Date of Award

Spring 2022

Document Type

Open Access Dissertation


School of Information Science

First Advisor

Susan Rathbun-Grubb


This dissertation explores gendering practices of visual information catalogers. The work aims to understand how catalogers perceive gender when describing persons within visual information. The qualitative study deployed queer interpretative phenomenological analysis to understand how catalogers think broadly about describing identity. The infused queer theoretical tenets helped to understand that while participants may not directly name gender as challenging, the conflation of gender into cisnormative monoliths (assuming every person's gender matches their sex-assigned-at birth) or silence around gender produce telling opinions concerning nonbinary gender. The research also utilized a Think Aloud exercise wherein participants undertook in-the-moment cataloging three moving images. One image represented “neutral” cisgender identities, and two clips represented subversions to gender binaries. Thirteen catalogers were interviewed, and data produced noteworthy findings. The small sample size reflects qualitative methodological priority regarding a participants’ intimate, lived experiences rather than aiming for generalizability. Catalogers describe work with visual information as inherently challenging since describing anything without context requires caution. Catalogers also noted hesitance around describing humans given societal complexities around identities like race and gender. Nevertheless, participants during the Think Aloud exercise relied on gendering as descriptive shorthand (pronouns, male/female labels) and only reflected on these presumptions when engaging with the footage whose contents challenged gender binaries. Implications suggest a need for inclusivity training catalogers around contemporary notions of gender. Further, given the impact of the gender nonconforming footage on cataloger’s perceived practices, another implication suggests value in increased access to and representation of gender diverse materials within cultural heritage.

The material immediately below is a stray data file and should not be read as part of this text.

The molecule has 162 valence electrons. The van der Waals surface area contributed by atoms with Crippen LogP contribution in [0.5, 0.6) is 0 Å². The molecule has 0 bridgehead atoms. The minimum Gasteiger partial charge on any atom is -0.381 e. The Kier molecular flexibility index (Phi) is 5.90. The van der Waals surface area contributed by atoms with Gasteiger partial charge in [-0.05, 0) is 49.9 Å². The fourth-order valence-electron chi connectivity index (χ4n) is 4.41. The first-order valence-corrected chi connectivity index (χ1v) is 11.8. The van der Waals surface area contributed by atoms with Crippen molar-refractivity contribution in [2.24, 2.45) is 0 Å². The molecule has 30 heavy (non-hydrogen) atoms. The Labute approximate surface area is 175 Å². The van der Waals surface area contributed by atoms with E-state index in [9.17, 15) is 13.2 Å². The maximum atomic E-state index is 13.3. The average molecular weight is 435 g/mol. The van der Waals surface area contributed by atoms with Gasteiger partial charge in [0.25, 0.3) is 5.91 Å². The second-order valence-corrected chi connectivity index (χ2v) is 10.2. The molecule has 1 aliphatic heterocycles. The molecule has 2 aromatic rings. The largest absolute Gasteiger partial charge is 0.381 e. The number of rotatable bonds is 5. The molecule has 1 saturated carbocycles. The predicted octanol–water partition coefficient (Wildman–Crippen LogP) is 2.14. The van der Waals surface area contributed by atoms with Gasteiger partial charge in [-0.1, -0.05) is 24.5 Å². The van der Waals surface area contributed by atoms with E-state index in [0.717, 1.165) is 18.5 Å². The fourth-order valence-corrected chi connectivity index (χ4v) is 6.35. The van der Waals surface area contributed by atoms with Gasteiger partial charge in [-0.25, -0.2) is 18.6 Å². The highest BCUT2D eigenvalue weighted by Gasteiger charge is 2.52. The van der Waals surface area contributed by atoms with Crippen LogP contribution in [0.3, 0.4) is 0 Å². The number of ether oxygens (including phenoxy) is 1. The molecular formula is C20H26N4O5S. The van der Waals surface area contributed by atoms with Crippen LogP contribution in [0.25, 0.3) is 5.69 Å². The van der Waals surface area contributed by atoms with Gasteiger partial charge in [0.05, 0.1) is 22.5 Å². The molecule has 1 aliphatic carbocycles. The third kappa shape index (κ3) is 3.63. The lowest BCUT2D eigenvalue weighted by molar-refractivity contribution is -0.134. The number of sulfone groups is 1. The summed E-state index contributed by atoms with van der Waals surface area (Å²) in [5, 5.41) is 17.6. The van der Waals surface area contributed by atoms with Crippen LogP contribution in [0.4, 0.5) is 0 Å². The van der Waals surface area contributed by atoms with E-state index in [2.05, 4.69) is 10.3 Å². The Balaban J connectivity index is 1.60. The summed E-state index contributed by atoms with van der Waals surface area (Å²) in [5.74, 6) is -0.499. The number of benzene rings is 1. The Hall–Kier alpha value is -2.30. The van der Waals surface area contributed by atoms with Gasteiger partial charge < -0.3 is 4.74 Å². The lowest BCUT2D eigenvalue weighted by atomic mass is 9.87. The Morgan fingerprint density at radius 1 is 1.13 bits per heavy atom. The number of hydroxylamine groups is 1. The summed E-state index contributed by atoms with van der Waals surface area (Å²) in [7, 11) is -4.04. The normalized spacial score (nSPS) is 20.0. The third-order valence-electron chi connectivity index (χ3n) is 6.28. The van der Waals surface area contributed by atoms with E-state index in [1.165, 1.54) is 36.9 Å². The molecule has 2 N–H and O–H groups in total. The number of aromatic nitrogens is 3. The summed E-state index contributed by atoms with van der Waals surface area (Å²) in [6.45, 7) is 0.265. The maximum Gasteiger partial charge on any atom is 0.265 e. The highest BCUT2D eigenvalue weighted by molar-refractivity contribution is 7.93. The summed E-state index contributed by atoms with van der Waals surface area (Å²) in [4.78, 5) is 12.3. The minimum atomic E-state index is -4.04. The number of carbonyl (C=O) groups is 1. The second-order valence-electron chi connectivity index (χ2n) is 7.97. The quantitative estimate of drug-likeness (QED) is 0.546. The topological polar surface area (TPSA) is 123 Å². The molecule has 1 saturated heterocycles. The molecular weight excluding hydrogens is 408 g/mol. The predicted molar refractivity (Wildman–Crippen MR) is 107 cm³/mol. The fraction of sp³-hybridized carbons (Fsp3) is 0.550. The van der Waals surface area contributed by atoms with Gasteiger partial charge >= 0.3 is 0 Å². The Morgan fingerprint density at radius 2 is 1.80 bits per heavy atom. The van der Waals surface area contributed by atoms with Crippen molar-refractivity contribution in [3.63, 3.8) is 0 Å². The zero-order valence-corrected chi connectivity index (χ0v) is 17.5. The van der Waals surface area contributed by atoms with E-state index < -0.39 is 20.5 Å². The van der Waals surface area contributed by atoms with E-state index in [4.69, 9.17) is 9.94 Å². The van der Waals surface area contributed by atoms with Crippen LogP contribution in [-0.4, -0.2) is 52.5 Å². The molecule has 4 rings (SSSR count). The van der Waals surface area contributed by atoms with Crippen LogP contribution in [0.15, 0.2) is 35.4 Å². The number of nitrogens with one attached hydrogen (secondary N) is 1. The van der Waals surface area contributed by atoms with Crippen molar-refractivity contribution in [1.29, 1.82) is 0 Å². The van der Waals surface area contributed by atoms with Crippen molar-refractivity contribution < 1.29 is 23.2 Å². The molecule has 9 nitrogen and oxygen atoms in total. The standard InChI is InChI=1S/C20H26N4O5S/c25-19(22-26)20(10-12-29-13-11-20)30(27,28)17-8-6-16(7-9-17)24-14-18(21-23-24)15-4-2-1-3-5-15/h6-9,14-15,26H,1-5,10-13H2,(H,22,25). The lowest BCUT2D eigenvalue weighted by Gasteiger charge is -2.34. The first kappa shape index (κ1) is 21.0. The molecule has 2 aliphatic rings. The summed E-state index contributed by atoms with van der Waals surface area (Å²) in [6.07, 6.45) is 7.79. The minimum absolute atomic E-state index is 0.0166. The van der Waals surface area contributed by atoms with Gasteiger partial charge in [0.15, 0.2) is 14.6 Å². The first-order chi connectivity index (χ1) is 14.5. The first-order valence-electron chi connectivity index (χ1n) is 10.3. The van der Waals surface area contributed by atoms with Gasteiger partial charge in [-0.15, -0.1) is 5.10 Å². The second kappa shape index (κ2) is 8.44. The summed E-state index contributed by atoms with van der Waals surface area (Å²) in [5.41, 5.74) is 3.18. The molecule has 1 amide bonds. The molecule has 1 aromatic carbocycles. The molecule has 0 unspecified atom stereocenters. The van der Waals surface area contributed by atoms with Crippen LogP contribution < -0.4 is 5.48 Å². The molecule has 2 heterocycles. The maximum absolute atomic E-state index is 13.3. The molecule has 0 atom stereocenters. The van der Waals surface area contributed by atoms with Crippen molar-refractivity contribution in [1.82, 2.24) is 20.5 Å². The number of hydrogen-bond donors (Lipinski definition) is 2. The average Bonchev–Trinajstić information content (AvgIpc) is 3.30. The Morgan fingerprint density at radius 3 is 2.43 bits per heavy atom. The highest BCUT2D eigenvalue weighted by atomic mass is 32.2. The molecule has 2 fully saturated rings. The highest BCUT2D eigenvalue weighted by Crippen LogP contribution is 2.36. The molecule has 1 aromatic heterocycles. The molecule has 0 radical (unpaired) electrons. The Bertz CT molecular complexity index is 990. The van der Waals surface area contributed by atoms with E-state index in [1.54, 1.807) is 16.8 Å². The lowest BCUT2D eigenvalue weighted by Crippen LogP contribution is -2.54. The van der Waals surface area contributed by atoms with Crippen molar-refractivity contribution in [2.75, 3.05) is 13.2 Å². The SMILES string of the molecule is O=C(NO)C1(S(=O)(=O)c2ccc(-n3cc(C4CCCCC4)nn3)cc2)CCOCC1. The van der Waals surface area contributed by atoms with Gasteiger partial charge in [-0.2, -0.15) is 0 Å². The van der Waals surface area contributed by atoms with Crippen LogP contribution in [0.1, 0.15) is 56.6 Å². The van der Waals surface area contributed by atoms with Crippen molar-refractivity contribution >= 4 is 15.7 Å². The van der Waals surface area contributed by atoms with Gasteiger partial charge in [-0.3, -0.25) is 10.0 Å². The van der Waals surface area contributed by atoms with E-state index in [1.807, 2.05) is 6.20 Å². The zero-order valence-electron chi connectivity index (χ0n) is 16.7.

© 2022, Travis L. Wagner